To protect yourself against rabies:

Rabies is most often transmitted through the bite or scratch of an infected animal or when saliva of the infected animal comes into contact with an open wound or mucous membrane (such as nose or mouth). Simple contact with a wild animal will not result in rabies.
  • Do not touch or feed wild animals, stray dogs or cats, or bats.
  • Keep garbage in tightly sealed containers.
  • Stay away from any animal that is displaying unusual behavior or appears ill, particularly if the animal is behaving aggressively or if a wild animal acts unusually friendly. Call 311 to report animals that are displaying these or other unusual behaviors.
To protect your pet against rabies:
  • Make sure your dog or cat is up-to-date on its rabies vaccinations.
  • Do not leave your pets outdoors unattended.
  • If your pet has been in contact with an animal that might be rabid, contact your veterinarian.
  • Feed pets indoors.
If you are bitten by an animal:
  • First, wash the wound with soap and water IMMEDIATELY.
  • Talk to a doctor right away to see if you need tetanus or rabies shots. If you don’t have a regular doctor, go to a hospital emergency room.
  • Call 311 to report the bite.

Related Content

Raccoons in Brooklyn, 2006-07-31


Press Release

News, February 26: NY helps MD fight EAB

The New York State Department of Agriculture and Markets announced Monday that they were responding to Maryland's call for help from neighboring states to deal with Emerald Ash Borer, Agrilus planipennis in that state. Although the the presence of EAB in Maryland was confirmed only in August of last year, it's believed to have been introduced by an illegal shipment of infested ash trees from Michigan, a quarantine state for EAB, as far back as 2003.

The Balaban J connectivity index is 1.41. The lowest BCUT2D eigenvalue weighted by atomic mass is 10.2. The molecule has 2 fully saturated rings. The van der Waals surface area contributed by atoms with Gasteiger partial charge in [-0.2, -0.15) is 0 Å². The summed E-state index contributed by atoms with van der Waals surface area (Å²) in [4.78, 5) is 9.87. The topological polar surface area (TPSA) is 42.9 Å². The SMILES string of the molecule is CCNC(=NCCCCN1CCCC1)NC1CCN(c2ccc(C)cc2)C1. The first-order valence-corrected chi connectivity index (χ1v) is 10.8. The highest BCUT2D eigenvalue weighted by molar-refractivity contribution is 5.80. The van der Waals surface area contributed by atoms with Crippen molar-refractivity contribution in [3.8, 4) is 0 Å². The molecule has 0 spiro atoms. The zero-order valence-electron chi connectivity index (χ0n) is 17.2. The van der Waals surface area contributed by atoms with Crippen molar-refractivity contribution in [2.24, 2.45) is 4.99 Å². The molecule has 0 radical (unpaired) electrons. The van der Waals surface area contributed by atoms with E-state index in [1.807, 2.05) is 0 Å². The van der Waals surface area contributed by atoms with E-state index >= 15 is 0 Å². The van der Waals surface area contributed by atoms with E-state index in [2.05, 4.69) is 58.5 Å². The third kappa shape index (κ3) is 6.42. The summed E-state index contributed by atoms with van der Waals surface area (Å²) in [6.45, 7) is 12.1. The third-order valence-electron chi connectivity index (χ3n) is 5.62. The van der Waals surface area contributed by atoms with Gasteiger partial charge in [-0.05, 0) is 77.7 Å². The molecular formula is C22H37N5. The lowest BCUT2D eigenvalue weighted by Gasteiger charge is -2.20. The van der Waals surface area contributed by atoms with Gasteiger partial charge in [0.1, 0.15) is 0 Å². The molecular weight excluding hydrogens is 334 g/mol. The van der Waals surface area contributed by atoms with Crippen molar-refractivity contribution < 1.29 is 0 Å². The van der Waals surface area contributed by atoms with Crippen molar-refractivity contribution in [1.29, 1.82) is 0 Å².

New York is already dealing with Asian Long-Horned Beetle (ALB), Anoplophora glabripennis. New York is sending 11 New York horticulture inspectors and 17 foresters.
... In December 2006, the Maryland Department of Agriculture asked neighboring states for assistance in conducting an inventory of ash trees, identifying infested trees and assisting with the removal of infested trees. A contingent of 11 New York horticulture inspectors and 17 New York foresters will be working with their counterparts in Maryland to quickly isolate and remove infested trees.
New York’s participation will provide Maryland with experienced plant pest regulatory officials knowledgeable in tree identification, the target pest and landowner interactions. In return, New York inspectors and foresters will have the opportunity to observe an actual EAB infestation and gain valuable knowledge and experience that will enhance the surveillance and early detection of this pest in New York State.

- Emerald Ash Borer Detected in Maryland; New York State Helps in Eradication

Related Posts:
via Invasive Species Weblog


Interactive Keys for Woody Plants in New York

In the Spring 2007 edition of their Members News newsletter, the Brooklyn Botanic Garden noted a new Web resource available from the BBG Research department:
BBG scientists have developed interactive identification keys to woody plants of the region ...
... Users often experience difficulties naming a plant when the [field] guide refers to a structure (e.g., flowers) that the specimen does not have. If the structure doesn't exist, the user is stuck at that identification step, with limited options for further classifying the plant.
- Woody Plant Identification Made Easy With Interactive Keys, BBG Members News Newsletter, Spring 2007 (PDF, requires membership login), p. 3
The keys are available for the New York City Metropolitan Area, and for New York State. They're packaged as ZIP files for download for PCs and PDAs. I downloaded both PC versions to try them out; each file is about 4MB in size. (The PDA versions are huge, over 100MB, for reasons I'll explain later.)